In: Fallacious Arguments in Ancient Philosophy
Author: Robert Bolton

In Metaphysics IV.2 Aristotle assigns a very specific role to dialectic in philosophical and scientific inquiry. This role consists of the use of the special form of dialectic which he calls peirastic. This is not a new conception of, or a new role for, dialectic in philosophy and science, but one also assigned to it in the Topics and Sophistical Refutations. In the SE Aristotle lays down multiple overlapping requirements for the premises or bases for peirastic dialectical argument. These must be (1) things known by skilled practitioners of dialectic; (2) things in fact in accord with the science or subject of the peirastic dialectical encounter in question; (3) things known by non-experts as well as by experts in that subject, (4) things known even by ordinary people in general; (5) things believed by the answerer in the given peirastic encounter and (6) things which are as noted and accredited (endoxa) as possible. We can see from Aristotle’s discussion and from his, and earlier, examples that all of these various requirements can be and are met by a single identifiable set of propositions, one whose use gives a special power to peirastic, one adequate to show the falsity of particular pretensions to knowledge on specific points, in science and philosophy.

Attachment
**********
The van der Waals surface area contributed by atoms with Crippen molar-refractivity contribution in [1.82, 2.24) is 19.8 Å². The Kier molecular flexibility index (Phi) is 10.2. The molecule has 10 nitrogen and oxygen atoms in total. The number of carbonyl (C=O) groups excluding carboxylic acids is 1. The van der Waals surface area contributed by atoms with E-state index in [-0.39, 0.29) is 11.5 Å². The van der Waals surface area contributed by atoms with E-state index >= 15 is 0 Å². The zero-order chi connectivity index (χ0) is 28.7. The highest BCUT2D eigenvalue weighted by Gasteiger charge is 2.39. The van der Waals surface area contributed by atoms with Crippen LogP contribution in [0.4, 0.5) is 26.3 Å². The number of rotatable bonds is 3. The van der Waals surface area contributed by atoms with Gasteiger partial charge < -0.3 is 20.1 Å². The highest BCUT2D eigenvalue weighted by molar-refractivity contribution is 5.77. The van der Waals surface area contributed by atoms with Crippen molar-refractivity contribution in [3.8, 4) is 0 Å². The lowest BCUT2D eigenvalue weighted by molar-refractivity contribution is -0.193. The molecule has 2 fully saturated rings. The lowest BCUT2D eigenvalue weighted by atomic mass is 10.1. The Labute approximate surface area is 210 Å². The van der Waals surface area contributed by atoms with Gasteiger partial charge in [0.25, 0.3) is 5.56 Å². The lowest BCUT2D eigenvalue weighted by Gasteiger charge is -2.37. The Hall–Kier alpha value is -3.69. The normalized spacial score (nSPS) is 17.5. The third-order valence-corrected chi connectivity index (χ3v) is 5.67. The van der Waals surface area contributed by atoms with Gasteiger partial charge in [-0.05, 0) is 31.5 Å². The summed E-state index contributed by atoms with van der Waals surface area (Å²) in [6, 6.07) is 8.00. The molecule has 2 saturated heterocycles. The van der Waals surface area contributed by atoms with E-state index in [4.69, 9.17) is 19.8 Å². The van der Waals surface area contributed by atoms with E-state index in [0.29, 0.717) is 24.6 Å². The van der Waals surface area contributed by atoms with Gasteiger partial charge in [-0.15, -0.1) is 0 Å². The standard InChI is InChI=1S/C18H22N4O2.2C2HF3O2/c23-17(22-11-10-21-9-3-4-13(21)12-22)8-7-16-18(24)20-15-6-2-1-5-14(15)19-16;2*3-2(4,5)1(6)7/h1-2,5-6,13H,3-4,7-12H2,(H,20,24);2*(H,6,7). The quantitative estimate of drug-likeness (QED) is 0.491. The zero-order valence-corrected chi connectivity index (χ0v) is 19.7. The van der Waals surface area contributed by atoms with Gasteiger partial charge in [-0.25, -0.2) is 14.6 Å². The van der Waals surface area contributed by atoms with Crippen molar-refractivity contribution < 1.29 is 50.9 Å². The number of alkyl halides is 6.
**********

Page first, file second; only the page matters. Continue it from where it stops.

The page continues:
In: History of Philosophy & Logical Analysis